My heel hurts – what should I do?

Your heels take a pounding every day. They absorb much of the impact when you walk, run, and stand for long periods. They have muscles and ligaments that work hard and get strained by activity. Your heel bone is also the largest bone in your foot.

So it’s no surprise that heel pain is one of the most common complaints podiatrists see every day. The problem is, there is no one-size-fits-all solution for heel pain. Your treatment will depend on what’s causing your pain and your individual health history.

Pain on the Bottom of the Heel

Does it hurt directly under your heel? This could be a result of:

  • Stepping on something hard, such as a rock. This is called a “stone bruise,” which injures the pad under your heel. Although you may not see signs of a typical bruise with discoloration, a stone bruise can be painful. It usually heals well on its own within a few weeks.

  • Plantar fasciitis. This common condition is caused by straining the plantar fascia, which is the band of tissue that covers the bottom of your foot. When the plantar fascia gets overstretched from excessive running or improper footwear, the pain will become noticeable in the heel. Often the pain is worse in the morning, and gets better after you move around. Without treatment, plantar fasciitis often gets worse with time and can lead to bone spurs.

Both of these conditions often heal with rest, ice, and using pain relievers as directed. But, if your heel pain doesn’t improve with these measures, it’s best to have a podiatrist evaluate your problem. Often a custom orthotic, therapy, stretching or other non-invasive treatment can address the issue and achieve relief.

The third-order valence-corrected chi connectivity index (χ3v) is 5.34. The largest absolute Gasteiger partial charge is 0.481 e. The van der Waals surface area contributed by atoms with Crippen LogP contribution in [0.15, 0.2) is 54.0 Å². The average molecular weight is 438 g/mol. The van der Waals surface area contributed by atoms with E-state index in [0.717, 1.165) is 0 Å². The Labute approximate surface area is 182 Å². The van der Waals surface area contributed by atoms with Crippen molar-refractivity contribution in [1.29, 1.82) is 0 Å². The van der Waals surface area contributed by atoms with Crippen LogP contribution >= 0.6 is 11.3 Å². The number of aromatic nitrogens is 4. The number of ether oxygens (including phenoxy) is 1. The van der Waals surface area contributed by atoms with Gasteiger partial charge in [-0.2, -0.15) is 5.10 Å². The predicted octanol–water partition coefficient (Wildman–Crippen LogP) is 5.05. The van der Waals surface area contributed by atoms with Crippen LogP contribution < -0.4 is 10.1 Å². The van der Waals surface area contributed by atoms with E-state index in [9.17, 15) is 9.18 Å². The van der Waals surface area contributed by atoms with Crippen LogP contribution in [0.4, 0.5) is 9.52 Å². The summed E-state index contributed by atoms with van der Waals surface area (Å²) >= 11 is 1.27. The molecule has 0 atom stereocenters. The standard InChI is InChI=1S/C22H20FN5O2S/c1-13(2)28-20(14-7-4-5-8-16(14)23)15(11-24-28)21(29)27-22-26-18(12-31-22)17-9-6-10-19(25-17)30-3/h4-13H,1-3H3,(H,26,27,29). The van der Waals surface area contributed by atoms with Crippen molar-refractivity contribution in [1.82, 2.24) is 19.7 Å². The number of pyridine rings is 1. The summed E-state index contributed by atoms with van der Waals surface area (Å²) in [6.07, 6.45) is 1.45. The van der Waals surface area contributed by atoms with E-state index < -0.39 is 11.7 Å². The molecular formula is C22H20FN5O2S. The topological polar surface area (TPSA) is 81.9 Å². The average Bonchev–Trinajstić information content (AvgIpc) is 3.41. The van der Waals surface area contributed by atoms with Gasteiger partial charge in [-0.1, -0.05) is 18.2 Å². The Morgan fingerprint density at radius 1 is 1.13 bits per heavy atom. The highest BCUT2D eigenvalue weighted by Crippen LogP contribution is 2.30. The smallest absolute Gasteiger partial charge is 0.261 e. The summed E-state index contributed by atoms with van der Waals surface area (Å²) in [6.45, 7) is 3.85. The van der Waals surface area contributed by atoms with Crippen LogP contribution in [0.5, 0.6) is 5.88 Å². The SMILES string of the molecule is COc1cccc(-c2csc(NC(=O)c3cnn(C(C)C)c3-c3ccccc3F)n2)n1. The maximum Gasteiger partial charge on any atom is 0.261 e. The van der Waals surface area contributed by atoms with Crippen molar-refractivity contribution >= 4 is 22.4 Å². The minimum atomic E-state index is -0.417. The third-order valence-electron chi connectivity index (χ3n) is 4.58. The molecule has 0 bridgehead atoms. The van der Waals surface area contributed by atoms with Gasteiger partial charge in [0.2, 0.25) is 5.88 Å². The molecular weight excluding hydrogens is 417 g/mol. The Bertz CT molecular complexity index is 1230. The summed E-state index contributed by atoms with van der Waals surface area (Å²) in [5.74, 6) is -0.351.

Pain Behind the Heel

Pain behind the heel is typically not caused by stepping on something or plantar fasciitis. Usually, this signals a problem with your Achilles tendon, which may include:

  • Bursitis of the heel. This is also called retrocalcaneal bursitis, and is swelling of a fluid-filled sac at the back of your heel. This bursa is located where the Achilles tendon connects the calf muscle to the heel bone. Inflammation is often caused by doing too much exercise too quickly, and the pain is typically worse during activity.

  • Achilles tendinitis. This is inflammation in the Achilles tendon itself, which connects your calf muscles to the back of your heel. Similar to bursitis of the heel, it is often caused by overuse or too vigorous of an exercise program, as well as tight calf muscles. This condition causes pain during walking or running, and you may be able to see swelling along the back of your heel area.

For these conditions, your podiatrist may recommend rest, ice, avoiding activities that cause pain, and special shoe inserts that help reduce strain on the Achilles tendon. Surgery is only recommended if the pain is severe and other measures haven’t been successful.

Don’t ignore heel pain, or it may get worse over time! Talk to an expert about your foot problems. Contact the office of Dr. Jeffery LaMour to get back on your feet again!

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